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Migration

National Conversation on immigration begins

The National Conversation on immigration aims to hear the views of people all over Britain. For the whole of 2017 British Future and Hope not Hate will be in a different town every week, across the UK, listening to what people think on the issue.

There are going to be changes to immigration policy in the UK following the vote to leave the EU.  The National Conversation is a chance to bring people together to talk about their differences and find common ground.  The findings of the National Conversation will form part of a major Home Affairs Committee inquiry into immigration, led by influential MPs.

Administered by British Future and HOPE not hate the National Conversation will be regularly updating and sharing the conversations they hear as they travel around the country.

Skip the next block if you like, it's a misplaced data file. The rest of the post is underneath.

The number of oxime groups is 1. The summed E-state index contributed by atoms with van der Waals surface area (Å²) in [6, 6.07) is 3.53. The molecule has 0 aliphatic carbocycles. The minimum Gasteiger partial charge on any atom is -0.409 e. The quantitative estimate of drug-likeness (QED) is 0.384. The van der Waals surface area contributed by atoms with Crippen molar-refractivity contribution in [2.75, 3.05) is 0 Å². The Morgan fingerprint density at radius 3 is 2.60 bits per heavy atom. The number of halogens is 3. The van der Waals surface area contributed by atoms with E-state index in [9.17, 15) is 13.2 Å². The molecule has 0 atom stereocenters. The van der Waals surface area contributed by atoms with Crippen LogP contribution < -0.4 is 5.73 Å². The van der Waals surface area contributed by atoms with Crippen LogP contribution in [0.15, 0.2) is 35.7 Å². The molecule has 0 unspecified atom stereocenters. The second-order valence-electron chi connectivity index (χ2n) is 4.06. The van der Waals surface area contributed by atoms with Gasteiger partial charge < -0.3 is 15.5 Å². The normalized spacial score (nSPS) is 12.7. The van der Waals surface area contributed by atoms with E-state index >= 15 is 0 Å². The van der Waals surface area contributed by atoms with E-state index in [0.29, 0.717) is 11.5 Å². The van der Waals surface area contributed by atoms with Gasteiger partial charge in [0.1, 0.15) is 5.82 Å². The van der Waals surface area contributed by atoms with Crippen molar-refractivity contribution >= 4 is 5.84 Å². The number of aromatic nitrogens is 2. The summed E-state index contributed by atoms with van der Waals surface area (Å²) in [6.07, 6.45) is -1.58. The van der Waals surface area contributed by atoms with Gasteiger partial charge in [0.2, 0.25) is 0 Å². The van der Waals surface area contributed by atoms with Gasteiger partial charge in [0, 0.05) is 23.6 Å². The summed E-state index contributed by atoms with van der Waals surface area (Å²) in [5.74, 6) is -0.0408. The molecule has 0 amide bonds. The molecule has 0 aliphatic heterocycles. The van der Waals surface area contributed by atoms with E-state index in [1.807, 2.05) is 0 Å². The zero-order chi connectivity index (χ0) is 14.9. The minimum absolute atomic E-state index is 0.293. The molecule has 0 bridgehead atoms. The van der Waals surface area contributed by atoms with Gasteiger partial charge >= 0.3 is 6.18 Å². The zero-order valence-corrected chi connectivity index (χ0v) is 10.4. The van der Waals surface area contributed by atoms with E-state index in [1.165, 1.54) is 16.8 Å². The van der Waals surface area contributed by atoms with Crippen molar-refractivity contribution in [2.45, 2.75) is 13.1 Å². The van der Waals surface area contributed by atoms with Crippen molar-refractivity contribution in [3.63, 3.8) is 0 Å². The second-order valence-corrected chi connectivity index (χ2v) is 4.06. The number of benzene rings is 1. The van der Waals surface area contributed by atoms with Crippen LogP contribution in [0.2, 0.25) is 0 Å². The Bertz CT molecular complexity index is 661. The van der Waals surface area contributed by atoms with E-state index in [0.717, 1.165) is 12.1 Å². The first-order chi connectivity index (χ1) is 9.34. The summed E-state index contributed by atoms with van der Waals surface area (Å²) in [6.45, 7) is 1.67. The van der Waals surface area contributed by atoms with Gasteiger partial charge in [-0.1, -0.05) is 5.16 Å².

How does it work?

In 60 towns and cities in every region and nation of the UK, the National Conversation will be hosting ‘citizens panels’ to ask people what they think about immigration and the immigration system; it will also hold a stakeholder meeting in each of those towns with local business leaders, community groups, local councils and others with an interest in the topic.

An online survey will give a chance for everyone to have their say, even if the Conversation is not coming to an area.  And national opinion polling will give the National Conversation another way to find out what people think about the issue.

At the same time the Home Affairs Committee will hold public meetings in eight different regions of the UK, as well as calling for evidence to their immigration inquiry through formal evidence hearings. All of the information gathered will be published by the Home Affairs Committee, on their website and in a report that the Government must respond to.

The first locations the National Conversation is visiting are: Bradford in West Yorkshire, March in Cambridgeshire, Witley Bay in North Tyneside, Aberdeen in Scotland, Enfield in London, Trowbridge in Wiltshire, Merthyr Tydfil in Wales and Macclesfield in Cheshire.